Dinner was very extravagant --a 4 oz. tenderloin, with fat free refried beans, and canned spinach (not my favorite but it'll do).

Down side is that i missed my training session yesterday because I had a doctor's appointment and it was raining this AM so I didn't swim. . . but tomorrow I'm swimming or walking on the treadmill, no excuses.

Monday, August 16, 2010

The Last 2 Years

I started this blog nearly 2 years ago. The goal was to try to inspire myself to lose weight.

Today I went to see a nutritionist in my doctor's office. She looked at my chart and my weight from when I was first there about 2 years ago.

It was 1 lb different.

She said, "This tells me you have learned weight maintenance. And that is a good thing."

She also said that I couldn't say trying to lose weight hadn't worked for me because I hadn't been trying.

She gave me a few handouts--a page from the food guide pyramid web site, and a picture of a plate with 1/2 of it filled by vegetables. This is all there is to offer. The only tools. I know these things. I write these things. I write these things much more motivationally than the ones she gave me.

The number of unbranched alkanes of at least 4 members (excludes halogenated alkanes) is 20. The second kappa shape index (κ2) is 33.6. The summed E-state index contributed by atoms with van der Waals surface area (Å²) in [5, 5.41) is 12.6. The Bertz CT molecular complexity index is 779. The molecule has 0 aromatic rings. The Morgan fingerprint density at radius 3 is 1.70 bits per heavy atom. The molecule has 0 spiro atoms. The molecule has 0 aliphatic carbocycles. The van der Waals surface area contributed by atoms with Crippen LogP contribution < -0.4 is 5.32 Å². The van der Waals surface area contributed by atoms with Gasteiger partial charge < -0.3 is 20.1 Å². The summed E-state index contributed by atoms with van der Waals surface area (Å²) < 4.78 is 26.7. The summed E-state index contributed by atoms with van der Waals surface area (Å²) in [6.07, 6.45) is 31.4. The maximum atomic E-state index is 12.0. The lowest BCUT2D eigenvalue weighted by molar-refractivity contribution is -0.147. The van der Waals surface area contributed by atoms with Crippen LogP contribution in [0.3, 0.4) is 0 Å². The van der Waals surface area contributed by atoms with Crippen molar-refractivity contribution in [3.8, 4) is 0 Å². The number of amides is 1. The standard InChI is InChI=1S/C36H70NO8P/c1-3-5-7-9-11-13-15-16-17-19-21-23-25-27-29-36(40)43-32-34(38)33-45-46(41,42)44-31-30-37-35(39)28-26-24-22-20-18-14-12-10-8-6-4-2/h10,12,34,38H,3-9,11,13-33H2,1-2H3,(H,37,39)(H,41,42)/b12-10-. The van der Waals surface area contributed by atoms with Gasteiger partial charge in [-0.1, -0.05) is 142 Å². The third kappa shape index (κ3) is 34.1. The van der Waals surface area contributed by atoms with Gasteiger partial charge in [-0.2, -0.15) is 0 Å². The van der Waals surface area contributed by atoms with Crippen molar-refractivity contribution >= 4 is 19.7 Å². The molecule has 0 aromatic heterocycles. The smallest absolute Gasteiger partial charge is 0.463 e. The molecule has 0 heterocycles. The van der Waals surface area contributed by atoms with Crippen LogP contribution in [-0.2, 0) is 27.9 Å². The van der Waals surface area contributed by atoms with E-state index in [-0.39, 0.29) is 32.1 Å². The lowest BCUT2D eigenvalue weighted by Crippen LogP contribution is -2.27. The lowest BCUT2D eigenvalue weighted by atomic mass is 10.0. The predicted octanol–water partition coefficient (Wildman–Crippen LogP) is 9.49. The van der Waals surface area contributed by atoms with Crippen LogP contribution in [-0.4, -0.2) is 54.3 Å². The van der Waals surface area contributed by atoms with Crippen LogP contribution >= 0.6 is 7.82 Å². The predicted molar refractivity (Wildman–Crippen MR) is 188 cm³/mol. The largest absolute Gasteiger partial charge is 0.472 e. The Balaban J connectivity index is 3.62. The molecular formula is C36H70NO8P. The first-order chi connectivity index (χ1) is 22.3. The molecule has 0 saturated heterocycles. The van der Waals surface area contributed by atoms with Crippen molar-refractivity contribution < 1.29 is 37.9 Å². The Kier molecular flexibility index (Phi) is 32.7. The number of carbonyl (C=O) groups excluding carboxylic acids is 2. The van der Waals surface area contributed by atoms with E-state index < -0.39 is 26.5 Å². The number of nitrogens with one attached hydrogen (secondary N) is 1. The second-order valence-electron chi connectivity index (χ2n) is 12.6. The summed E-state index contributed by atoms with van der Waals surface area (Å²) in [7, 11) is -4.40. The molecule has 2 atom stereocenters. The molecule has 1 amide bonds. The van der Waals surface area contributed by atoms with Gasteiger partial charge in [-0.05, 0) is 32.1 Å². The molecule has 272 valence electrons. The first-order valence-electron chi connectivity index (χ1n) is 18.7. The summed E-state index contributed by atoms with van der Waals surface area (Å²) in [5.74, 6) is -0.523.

If it's so cut and dried why do I make it so hard? Not trying is hard. I lost 60 lbs on Weight Watchers in less than 9 months, and I've spent 2 years fretting like a crazy person and had a 1 lb difference.

I am not a crazy person. I am not a stupid person. I am not a weak person. I should be focused enough to be able to do this--to hold onto the thought of wanting a different life long enough to get past the rough spots.

One thing that strikes me as a potential obstacle is that I really disdain how demonized fat people are. How people talk about being fat as though it is the worst possible thing you can be. I know a woman who had multiple abortions because she didn't want to take birth control pills because she didn't want to risk gaining weight. Now that seems crazy.

A few Christmas's ago, my daughter-in-law skipped the page in The Night Before Christmas that showed Santa smoking a pipe. She didn't want her daughter to think Santa was a bad man. Smokers are demonized.

I will not be surprised at all if Santa goes through some kind of graphic transformation to get thinned up. Like the vegetable eating Cookie Monster.

I don't want to be this fat. It's debilitating physically, emotionally, and socially. But it's not because I think fat people are ugly or lazy or weak willed.